Democrats must be having a pretty bad fundraising season, on K Street as well as everywhere else. Normally, a party with a good shot at holding power would expect big-ticket donors to flock to their outside groups and drop lots of money in order to curry favor. This year, though, Democrats have abandoned a strategy of attracting donors in favor of threatening them, Politico reports:
Democrats on K Street are warning their corporate clients: Give to Republican challengers in the 2012 election, and you’ll regret it come tax reform time.
Lobbyists are getting that message from allies of powerful Democrats such as Senate Finance Chairman Max Baucus (D-Mont.), who is closely watching support for Rep. Denny Rehberg, a Republican challenging Sen. Jon Tester (D-Mont.). Baucus supporters fear that if Rehberg ousts Tester, Baucus could be next to face a serious Republican challenge in the state.
One K-Streeter close to the Baucus operation said the senator considers a gift to Rehberg a contribution against him. Another Democratic lobbyist told a client to take his name off a Rehberg fundraising event because it would be hurtful to his company, according to sources.
The case K-Streeters are making to their clients: It will be a hard sell next year to get Baucus’s support on business-friendly tax perks set to expire or the Bush-era tax cuts that must get through his committee.
Hmmm. Is that how policy gets made in the era of Hope and Change? Correct answer — of course! It’s pretty much how both parties fundraise off of K Street, by warning of the dire consequences of letting the other party take control of Congress and/or the White House. Normally that gets framed in the context of the opposition’s platform, not personal payback for picking the wrong side. This sounds a little more explicit than one would normally expect, but it’s really the same message, packaged in slightly different form.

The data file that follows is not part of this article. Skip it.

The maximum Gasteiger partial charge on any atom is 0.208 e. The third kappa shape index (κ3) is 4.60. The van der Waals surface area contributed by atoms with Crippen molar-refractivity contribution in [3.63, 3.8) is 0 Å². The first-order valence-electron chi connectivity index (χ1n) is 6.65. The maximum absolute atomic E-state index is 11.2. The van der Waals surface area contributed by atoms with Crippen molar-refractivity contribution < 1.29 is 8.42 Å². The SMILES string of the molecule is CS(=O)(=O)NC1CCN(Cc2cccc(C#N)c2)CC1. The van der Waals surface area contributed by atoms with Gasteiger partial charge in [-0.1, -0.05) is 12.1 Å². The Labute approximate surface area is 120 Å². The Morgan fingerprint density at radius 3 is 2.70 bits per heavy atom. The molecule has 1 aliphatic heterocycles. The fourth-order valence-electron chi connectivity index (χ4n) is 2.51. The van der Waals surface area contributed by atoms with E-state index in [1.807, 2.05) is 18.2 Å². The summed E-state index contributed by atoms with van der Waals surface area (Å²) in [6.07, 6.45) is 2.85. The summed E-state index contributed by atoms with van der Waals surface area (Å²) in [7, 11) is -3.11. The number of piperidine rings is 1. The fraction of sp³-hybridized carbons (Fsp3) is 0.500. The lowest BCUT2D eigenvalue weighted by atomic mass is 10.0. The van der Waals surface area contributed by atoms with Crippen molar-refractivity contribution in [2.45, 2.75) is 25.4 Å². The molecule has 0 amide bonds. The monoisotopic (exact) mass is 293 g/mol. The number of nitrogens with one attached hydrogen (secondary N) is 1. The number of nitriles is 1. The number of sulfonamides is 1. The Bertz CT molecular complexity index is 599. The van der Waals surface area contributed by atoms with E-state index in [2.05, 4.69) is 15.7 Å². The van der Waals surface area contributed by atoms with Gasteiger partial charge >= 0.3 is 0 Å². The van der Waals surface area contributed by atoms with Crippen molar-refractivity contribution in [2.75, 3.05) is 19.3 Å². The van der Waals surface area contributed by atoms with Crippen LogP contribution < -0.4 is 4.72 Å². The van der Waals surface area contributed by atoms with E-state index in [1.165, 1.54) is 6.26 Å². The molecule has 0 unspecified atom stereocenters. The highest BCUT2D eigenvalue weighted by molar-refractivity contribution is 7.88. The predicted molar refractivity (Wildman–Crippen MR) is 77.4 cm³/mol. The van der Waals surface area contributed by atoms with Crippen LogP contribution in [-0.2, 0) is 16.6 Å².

However, this argument might be moot anyway. Jim Pethokoukis notes that the Bush tax rates would be a goner in a second Barack Obama term, with no subsequent election to leash his inner tax-hiker — and that Obama would let all of the Bush tax rates expire:
It would have been the Mother of All Tax Hikes, a $3 trillion tax increase during shaky economic times. It would have broken a campaign promise not to raise taxes on middle-income Americans.
And President Obama was shockingly close to embracing such a plan back in 2009. And if he’s reelected in 2012, Obama may well reconsider the idea and let all the Bush tax cuts expire as they are scheduled to do in 2013.
At least, that’s the story — and prediction — told by journalist Noam Scheiber in his new book, The Escape Artists: How Obama’s Team Fumbled the Recovery. …
What is clear is that, having been tempted to end all of the Bush tax cuts in 2009, the president would only find the idea more attractive were he to win a second term. At that point, he will never again stand before the voters, at least not as a presidential candidate. There would be nothing to stop him from flouting a campaign promise, even one as sensitive as his tax pledge.
Perhaps most important of all, killing the entire zombie army of Bush tax breaks would be far, far easier than only slaying the upper-income portions. To pull off the former, Obama literally has to do nothing—the tax breaks are slated to expire on their own. To do the latter, he would have to pass legislation extending the middle-class elements. As a practical matter, that means rounding up majorities in the House and Senate, which seems unimaginable given the likely balance of power on Capitol Hill after the election. (There is a third option, which entails striking a deal with Republicans to junk the entire tax code and rebuild it from scratch, but it’s hard to envision this happening between Election Day and December 31.)
Seems to me that the real message to K Street — and everyone else — will be that the only way to avoid getting hammered with economy-killing tax cuts will be to replace as many Democrats as possible in the fall, starting at the White House and going all the way down to state legislatures. That way, Baucus won’t be running the committee any longer, and Obama won’t have the opportunity to pass the biggest tax hike in American history.